Many claims that uplift of the Qinghai‐Tibetan plateau (QTP) drove the divergences of extant high‐elevation biota have recently been challenged. For Mendacibombus bumblebees, high‐elevation specialists with distributions centred on the QTP, we examine broader explanations. We extend integrative biogeography to cover multiple contributing factors by using a framework of sequential filters: 1) molecular evidence from four genes is used to estimate phylogenetic relationships, with time calibration from a published estimate; 2) spatial evidence from current distributions is combined with the phylogeny and constrained by a model of short‐distance dispersal along mountain corridors to estimate ancestral distributions by both S‐DIVA and S‐DEC analysis; 3) geological evidence from the literature is used to constrain when high mountain ranges were uplifted to become potential corridors; and 4) climatological evidence from Mendacibombus niche‐evolution reconstructions and from palaeoclimate simulations is used to constrain when habitat was suitable in key gaps within corridors. Explanations for Mendacibombus distributions can be identified that require only short‐distance dispersal along mountain corridors, commensurate with the limited dispersal ability observed for bumblebees. These explanations depend on the timing of uplift of mountain ranges, regional climate change, and climate‐niche evolution. The uplift of the QTP may have contributed to the initial Oligocene divergence of the common ancestor of Mendacibombus from other bumblebees, but for the first two thirds of the history of Mendacibombus, only a single lineage has present‐day descendants. Divergence of multiple extant Mendacibombus lineages coincided with the Late Miocene–Pliocene uplift of externally connecting mountains, combined with regional climate cooling. These changes provided greater connectivity of suitable habitat, allowing these bumblebees to disperse out of the western QTP via new high bridges, escaping along the mountain corridors of the Tian Shan and Hindu Kush ranges, reaching eventually far to the west (Iberian Peninsula) and to the north‐east (Kamchatka).
    • Burmese amber fossils bridge the gap in the Cretaceous record of polypod ferns

      Schmidt, AR; Heinrichs, J; Schneider, Harald (2016-02)
    • Bye-bye dark sky: is light pollution costing us more than just the night-time?

      Lotzof, K; Van Grouw, H; West, S (Natural History Museum, 2018-10-23)
      Humans, birds and several other animals are finding it increasingly challenging to experience night-time uninterrupted by artificial light, while some creatures are handling the change better than others. Hein van Grouw, Senior Curator of Birds, and UK Biodiversity Training Manager Steph West reveal the impacts of light pollution on British wildlife and a few tips for reclaiming your slice of the night sky.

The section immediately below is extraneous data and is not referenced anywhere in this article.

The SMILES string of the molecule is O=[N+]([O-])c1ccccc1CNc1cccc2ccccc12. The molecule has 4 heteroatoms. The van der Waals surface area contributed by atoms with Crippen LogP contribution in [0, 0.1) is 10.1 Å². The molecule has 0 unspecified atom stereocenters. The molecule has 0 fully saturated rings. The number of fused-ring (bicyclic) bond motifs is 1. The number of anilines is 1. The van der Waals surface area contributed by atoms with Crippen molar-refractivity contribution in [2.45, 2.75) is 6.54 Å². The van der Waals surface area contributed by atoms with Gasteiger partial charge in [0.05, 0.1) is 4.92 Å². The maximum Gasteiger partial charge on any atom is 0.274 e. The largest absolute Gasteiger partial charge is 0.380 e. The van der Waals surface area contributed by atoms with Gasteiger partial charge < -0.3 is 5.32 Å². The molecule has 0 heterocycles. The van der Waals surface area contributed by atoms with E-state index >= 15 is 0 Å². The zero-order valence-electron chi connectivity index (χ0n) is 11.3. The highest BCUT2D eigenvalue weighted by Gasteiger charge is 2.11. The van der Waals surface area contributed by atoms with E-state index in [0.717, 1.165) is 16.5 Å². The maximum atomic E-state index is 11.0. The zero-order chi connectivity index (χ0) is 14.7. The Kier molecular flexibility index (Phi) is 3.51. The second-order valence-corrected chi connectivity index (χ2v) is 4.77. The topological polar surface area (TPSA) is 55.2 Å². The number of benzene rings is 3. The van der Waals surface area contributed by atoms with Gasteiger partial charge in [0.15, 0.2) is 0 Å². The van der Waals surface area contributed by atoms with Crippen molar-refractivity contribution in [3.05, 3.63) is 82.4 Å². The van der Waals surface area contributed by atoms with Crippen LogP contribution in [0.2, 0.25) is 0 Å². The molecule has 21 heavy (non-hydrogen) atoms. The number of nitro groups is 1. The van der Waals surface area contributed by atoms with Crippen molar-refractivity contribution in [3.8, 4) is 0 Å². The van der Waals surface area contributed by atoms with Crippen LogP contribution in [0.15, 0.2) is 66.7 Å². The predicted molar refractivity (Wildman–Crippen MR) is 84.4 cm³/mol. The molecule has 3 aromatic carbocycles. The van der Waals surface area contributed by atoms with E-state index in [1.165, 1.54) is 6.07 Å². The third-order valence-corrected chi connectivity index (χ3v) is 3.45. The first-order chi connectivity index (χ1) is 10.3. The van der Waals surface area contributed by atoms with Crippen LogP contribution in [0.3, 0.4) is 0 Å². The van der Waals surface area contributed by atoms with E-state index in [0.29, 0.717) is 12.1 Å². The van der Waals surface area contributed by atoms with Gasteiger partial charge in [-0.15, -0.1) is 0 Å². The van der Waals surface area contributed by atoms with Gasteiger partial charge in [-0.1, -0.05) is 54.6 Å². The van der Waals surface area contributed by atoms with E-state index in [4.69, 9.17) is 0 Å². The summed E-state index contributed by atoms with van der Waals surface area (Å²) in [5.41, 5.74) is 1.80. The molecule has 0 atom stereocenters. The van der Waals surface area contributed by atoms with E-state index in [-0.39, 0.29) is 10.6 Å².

• Calculating the prevalence of soil-transmitted helminth infection through pooling of stool samples: Choosing and optimizing the pooling strategy

      Truscott, James; Dunn, Julia; PAPAIAKOVOU, MARINA; Schaer, Fabian; Werkman, Marleen; Littlewood, T; Walson, JL; Anderson, Roy (Public Library of Science (PLoS), 2019-03-21)
      Prevalence is a common epidemiological measure for assessing soil-transmitted helminth burden and forms the basis for much public-health decision-making. Standard diagnostic techniques are based on egg detection in stool samples through microscopy and these techniques are known to have poor sensitivity for individuals with low infection intensity, leading to poor sensitivity in low prevalence populations. PCR diagnostic techniques offer very high sensitivities even at low prevalence, but at a greater cost for each diagnostic test in terms of equipment needed and technician time and training. Pooling of samples can allow prevalence to be estimated while minimizing the number of tests performed. We develop a model of the relative cost of pooling to estimate prevalence, compared to the direct approach of testing all samples individually. Analysis shows how expected elative cost depends on both the underlying prevalence in the population and the size of the pools constructed. A critical prevalence level (approx. 31%) above which pooling is never cost effective, independent of pool size. When no prevalence information is available, there is no basis on which to choose between pooling and testing all samples individually. We recast our model of relative cost in a Bayesian framework in order to investigate how prior information about prevalence in a given population can be used to inform the decision to choose either pooling or full testing. Results suggest that if prevalence is below 10%, a relatively small exploratory prevalence survey (10–15 samples) can be sufficient to give a high degree of certainty that pooling may be relatively cost effective.